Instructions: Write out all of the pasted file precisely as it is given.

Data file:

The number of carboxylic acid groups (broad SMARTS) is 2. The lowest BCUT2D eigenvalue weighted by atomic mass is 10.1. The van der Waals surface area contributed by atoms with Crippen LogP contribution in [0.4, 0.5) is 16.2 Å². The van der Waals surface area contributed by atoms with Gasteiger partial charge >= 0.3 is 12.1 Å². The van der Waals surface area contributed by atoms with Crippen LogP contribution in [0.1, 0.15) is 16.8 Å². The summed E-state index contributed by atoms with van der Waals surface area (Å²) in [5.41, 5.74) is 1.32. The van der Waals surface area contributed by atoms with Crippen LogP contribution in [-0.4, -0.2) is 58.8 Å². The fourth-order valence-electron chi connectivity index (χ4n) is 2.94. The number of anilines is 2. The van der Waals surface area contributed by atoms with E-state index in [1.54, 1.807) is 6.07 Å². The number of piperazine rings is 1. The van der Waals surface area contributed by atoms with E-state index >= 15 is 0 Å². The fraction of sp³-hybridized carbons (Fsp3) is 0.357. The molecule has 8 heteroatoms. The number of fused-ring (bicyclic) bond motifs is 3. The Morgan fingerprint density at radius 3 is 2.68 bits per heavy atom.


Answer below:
The number of carboxylic acid groups (broad SMARTS) is 2. The lowest BCUT2D eigenvalue weighted by atomic mass is 10.1. The van der Waals surface area contributed by atoms with Crippen LogP contribution in [0.4, 0.5) is 16.2 Å². The van der Waals surface area contributed by atoms with Gasteiger partial charge >= 0.3 is 12.1 Å². The van der Waals surface area contributed by atoms with Crippen LogP contribution in [0.1, 0.15) is 16.8 Å². The summed E-state index contributed by atoms with van der Waals surface area (Å²) in [5.41, 5.74) is 1.32. The van der Waals surface area contributed by atoms with Crippen LogP contribution in [-0.4, -0.2) is 58.8 Å². The fourth-order valence-electron chi connectivity index (χ4n) is 2.94. The number of anilines is 2. The van der Waals surface area contributed by atoms with E-state index in [1.54, 1.807) is 6.07 Å². The number of piperazine rings is 1. The van der Waals surface area contributed by atoms with E-state index >= 15 is 0 Å². The fraction of sp³-hybridized carbons (Fsp3) is 0.357. The molecule has 8 heteroatoms. The number of fused-ring (bicyclic) bond motifs is 3. The Morgan fingerprint density at radius 3 is 2.68 bits per heavy atom.